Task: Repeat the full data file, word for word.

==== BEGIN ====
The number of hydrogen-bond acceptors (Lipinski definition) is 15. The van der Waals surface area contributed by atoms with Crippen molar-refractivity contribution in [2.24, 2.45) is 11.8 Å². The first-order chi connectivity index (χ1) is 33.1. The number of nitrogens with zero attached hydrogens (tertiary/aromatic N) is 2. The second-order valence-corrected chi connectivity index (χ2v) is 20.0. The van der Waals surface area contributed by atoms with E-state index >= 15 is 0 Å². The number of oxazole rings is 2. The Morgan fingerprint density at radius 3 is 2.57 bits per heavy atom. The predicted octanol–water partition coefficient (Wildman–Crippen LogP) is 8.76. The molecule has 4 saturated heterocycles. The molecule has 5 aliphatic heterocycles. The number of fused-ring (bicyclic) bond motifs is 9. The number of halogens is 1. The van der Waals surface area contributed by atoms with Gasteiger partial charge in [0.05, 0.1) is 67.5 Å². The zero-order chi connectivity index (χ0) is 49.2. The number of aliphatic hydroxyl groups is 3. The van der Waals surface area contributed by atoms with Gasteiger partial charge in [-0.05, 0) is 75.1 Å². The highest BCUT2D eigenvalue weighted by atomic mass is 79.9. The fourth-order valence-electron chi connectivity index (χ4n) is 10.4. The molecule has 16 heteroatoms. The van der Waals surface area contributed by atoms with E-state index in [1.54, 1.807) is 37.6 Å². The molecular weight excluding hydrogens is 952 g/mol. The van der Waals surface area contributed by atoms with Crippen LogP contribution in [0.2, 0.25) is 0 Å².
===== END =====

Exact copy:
The number of hydrogen-bond acceptors (Lipinski definition) is 15. The van der Waals surface area contributed by atoms with Crippen molar-refractivity contribution in [2.24, 2.45) is 11.8 Å². The first-order chi connectivity index (χ1) is 33.1. The number of nitrogens with zero attached hydrogens (tertiary/aromatic N) is 2. The second-order valence-corrected chi connectivity index (χ2v) is 20.0. The van der Waals surface area contributed by atoms with E-state index >= 15 is 0 Å². The number of oxazole rings is 2. The Morgan fingerprint density at radius 3 is 2.57 bits per heavy atom. The predicted octanol–water partition coefficient (Wildman–Crippen LogP) is 8.76. The molecule has 4 saturated heterocycles. The molecule has 5 aliphatic heterocycles. The number of fused-ring (bicyclic) bond motifs is 9. The number of halogens is 1. The van der Waals surface area contributed by atoms with Gasteiger partial charge in [0.05, 0.1) is 67.5 Å². The zero-order chi connectivity index (χ0) is 49.2. The number of aliphatic hydroxyl groups is 3. The van der Waals surface area contributed by atoms with Gasteiger partial charge in [-0.05, 0) is 75.1 Å². The highest BCUT2D eigenvalue weighted by atomic mass is 79.9. The fourth-order valence-electron chi connectivity index (χ4n) is 10.4. The molecule has 16 heteroatoms. The van der Waals surface area contributed by atoms with E-state index in [1.54, 1.807) is 37.6 Å². The molecular weight excluding hydrogens is 952 g/mol. The van der Waals surface area contributed by atoms with Crippen LogP contribution in [0.2, 0.25) is 0 Å².